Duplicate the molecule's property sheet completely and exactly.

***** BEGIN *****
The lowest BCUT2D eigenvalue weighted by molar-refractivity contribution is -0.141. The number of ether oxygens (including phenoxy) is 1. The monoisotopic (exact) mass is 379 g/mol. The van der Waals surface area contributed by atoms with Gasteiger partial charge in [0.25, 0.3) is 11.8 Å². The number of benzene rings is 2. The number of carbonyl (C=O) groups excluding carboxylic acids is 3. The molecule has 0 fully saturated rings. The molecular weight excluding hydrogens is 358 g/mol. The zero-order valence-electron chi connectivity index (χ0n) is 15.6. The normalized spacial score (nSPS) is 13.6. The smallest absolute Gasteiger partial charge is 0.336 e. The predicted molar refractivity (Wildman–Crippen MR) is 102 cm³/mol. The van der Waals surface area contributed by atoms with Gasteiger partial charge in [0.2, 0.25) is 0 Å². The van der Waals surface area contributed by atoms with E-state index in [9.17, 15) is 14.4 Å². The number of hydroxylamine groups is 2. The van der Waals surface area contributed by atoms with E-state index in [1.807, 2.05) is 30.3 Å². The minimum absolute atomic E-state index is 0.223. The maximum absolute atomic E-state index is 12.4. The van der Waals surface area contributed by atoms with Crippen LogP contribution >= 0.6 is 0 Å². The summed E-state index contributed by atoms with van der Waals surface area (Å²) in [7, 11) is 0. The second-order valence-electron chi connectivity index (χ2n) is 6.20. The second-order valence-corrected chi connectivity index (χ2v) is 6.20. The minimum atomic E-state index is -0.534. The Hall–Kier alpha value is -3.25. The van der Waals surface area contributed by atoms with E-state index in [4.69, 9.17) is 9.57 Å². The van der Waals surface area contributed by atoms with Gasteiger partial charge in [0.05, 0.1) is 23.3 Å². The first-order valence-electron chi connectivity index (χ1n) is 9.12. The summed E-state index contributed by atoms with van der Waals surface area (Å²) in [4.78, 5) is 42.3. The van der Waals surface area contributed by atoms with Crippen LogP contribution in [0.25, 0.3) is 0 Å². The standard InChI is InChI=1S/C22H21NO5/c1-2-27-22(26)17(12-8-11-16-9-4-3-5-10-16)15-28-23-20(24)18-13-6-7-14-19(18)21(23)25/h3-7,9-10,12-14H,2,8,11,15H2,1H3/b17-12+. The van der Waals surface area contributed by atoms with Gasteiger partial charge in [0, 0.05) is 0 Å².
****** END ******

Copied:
The lowest BCUT2D eigenvalue weighted by molar-refractivity contribution is -0.141. The number of ether oxygens (including phenoxy) is 1. The monoisotopic (exact) mass is 379 g/mol. The van der Waals surface area contributed by atoms with Gasteiger partial charge in [0.25, 0.3) is 11.8 Å². The number of benzene rings is 2. The number of carbonyl (C=O) groups excluding carboxylic acids is 3. The molecule has 0 fully saturated rings. The molecular weight excluding hydrogens is 358 g/mol. The zero-order valence-electron chi connectivity index (χ0n) is 15.6. The normalized spacial score (nSPS) is 13.6. The smallest absolute Gasteiger partial charge is 0.336 e. The predicted molar refractivity (Wildman–Crippen MR) is 102 cm³/mol. The van der Waals surface area contributed by atoms with Gasteiger partial charge in [0.2, 0.25) is 0 Å². The van der Waals surface area contributed by atoms with E-state index in [9.17, 15) is 14.4 Å². The number of hydroxylamine groups is 2. The van der Waals surface area contributed by atoms with E-state index in [1.807, 2.05) is 30.3 Å². The minimum absolute atomic E-state index is 0.223. The maximum absolute atomic E-state index is 12.4. The van der Waals surface area contributed by atoms with Crippen LogP contribution >= 0.6 is 0 Å². The summed E-state index contributed by atoms with van der Waals surface area (Å²) in [7, 11) is 0. The second-order valence-electron chi connectivity index (χ2n) is 6.20. The second-order valence-corrected chi connectivity index (χ2v) is 6.20. The minimum atomic E-state index is -0.534. The Hall–Kier alpha value is -3.25. The van der Waals surface area contributed by atoms with E-state index in [4.69, 9.17) is 9.57 Å². The van der Waals surface area contributed by atoms with Gasteiger partial charge in [0.05, 0.1) is 23.3 Å². The first-order valence-electron chi connectivity index (χ1n) is 9.12. The summed E-state index contributed by atoms with van der Waals surface area (Å²) in [4.78, 5) is 42.3. The van der Waals surface area contributed by atoms with Crippen LogP contribution in [0.25, 0.3) is 0 Å². The standard InChI is InChI=1S/C22H21NO5/c1-2-27-22(26)17(12-8-11-16-9-4-3-5-10-16)15-28-23-20(24)18-13-6-7-14-19(18)21(23)25/h3-7,9-10,12-14H,2,8,11,15H2,1H3/b17-12+. The van der Waals surface area contributed by atoms with Gasteiger partial charge in [0, 0.05) is 0 Å².